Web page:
Note that the middle photo was actually taken at slightly lower magnification than the one on the left, but the resolution is far superior. Here's what those scopes look like in real life:

The travelscope is the skeletal thing perched on the tripod. It's currently in its third incarnation, or fourth if you count its ignoble birth as a National Geographic toy (you can read my thoughts on the utility of the original product and the ethics of its marketing here). Previous evolutionary stages are here and here. The red ball-type scope on the table is my Edmund Astroscan, object of my desire since I was about 12 and my primary scope for car trips. The black howitzer-looking thing is my Orion SkyQuest XT6, a Newtonian reflector like the others, but on a Dobsonian or "Dob" mount. It's actually a lot more imposing in person--the tube is four feet long and seven inches in diameter, and the whole thing weighs 35 lbs. It just looks small next to me, which is an occupational hazard for us sasquatchi. And it does look suspiciously like a weapon, which often gets me weird looks from the neighbors and passersby when I set it up out front. So I invite them over to have a look through it, which is a great way to make someone's day.

I have done most of my digiscoping through the XT6, at first because it was my only telescope. I went through a phase this spring of shooting through the Astroscan, because it is so small and portable. I can sling it over one shoulder, put the camera over the other, stuff a couple of eyepieces in my pockets and be outside observing in about a minute and a half. But the images served up by the Astroscan are just a little mushy compared to those from the XT6, probably because of the fast optics--f/4.4 is a steep light cone. For a while it was kind of an enjoyable challenge to see how well I could do with the Astroscan, but pretty soon I got tired of really working for so-so images when I could get better ones for less effort through the XT6.

And by "so-so", I mean only by comparison to the images I'd already been getting through the XT6. I'm actually quite proud of some of my Astroscan photos, and I don't mean to knock the little scope at all. But Aperture Rules. I'm sure if I had a 10-inch scope to play with, I'd stop digiscoping with the XT6.

Which brings up the question of why I have so many telescopes (the Apex 90 I mentioned earlier in the post is not in the above photo, nor is the Explorascope I mention below). Partly it's because I'm a telescope nut, but partly it's because different scopes serve different purposes. The XT6 is both my default scope and my big gun. If I'm home and I want to do some serious observing or digiscoping, that's what I use. The Astroscan is my grab-n-go or quick look scope, my car travel scope, and the scope I share with my little boy. The travelscope, Apex 90, and Explorascope are all contenders in my quest for the perfect airline portable scope. And anyway, according to Ed Ting one really needs six scopes, so I'm still under the legal limit.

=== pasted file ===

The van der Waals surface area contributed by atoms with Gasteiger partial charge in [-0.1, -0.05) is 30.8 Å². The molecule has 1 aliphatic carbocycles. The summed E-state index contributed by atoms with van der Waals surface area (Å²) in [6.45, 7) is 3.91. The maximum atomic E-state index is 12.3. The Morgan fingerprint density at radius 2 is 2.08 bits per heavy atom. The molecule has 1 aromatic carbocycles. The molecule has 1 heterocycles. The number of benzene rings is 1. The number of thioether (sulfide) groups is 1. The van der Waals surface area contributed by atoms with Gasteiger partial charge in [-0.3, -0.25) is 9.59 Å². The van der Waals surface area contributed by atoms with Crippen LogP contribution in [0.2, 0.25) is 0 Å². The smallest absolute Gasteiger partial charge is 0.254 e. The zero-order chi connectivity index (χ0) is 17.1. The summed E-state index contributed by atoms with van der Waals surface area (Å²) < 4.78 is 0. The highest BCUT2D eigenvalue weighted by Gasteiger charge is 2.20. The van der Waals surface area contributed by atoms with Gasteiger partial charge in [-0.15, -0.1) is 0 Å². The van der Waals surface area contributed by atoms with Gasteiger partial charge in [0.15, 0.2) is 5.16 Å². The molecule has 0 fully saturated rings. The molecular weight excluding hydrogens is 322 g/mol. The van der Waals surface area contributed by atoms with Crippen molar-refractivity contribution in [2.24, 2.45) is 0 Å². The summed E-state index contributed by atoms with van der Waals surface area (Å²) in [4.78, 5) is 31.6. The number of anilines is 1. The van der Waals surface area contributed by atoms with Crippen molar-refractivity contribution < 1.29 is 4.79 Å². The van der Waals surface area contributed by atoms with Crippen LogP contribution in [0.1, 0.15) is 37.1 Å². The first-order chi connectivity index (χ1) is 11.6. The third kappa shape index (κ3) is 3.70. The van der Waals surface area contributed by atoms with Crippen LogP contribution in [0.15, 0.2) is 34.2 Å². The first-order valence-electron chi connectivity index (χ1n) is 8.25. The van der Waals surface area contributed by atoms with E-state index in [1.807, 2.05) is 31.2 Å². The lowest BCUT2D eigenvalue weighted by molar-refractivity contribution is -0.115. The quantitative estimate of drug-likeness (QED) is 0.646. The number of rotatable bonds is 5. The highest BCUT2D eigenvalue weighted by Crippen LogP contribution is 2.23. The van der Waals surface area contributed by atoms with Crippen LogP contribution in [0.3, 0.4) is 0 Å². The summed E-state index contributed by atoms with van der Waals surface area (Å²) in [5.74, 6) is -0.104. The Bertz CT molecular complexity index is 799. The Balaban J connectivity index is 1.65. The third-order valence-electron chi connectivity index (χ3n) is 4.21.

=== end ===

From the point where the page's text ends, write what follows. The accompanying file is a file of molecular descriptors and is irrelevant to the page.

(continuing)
But wait, you say, why am I blabbing on about telescopes when TheBrummell specifically asked about


Yes, you can take pictures through binoculars. It takes some forethought. The first problem is mounting them. Almost all binoculars have a mounting socket at the front of the center column, usually covered by a plastic cap. Lots of astronomy and camera stores sell dedicated tripod adapters, which are L-shaped rigs with a 1/4-20 bolt on the vertical side to screw into the binoculars, and a 1/4-20 socket in the base for the tripod bolt to screw into. You could also make your own out of 1/4-20 thumbscrews and scrap lumber for about two dollars. UPDATE: a five-dollar solution is shown in the next post.

But that's not what I did. In my one adventure in binocular digiscoping, I used the Tasco 7x35s that I bought back in high school (or maybe even junior high). They have a mounting socket, but it's not a standard size, and I don't have a binocular adapter anyway. But I still got them mounted to the tripod. I used one of the struts from the travelscope, which has an inset 1/4-20 T-nut for tripod attachment, and simply lashed the binoculars to the strut with big rubber bands. It looked weird as hell:

How did it work out? Not too bad, actually. I had to squat down and put my head right next to the travelscope strut to sight the things in, but the focuser worked fine and I didn't have any problems taking pictures. I went a little nuts that night taking pictures of the same moon through several devices or none at all, in anticipation of writing this very post. Here's the comparison shot:

UPDATE: Gah! Better binocular photos now available, again in the next post.

The only real surprise in putting this together is how well the Coolpix did by itself, using maximum zoom and steadying the camera against one of the columns on the back porch.

To Shoot or Not To Shoot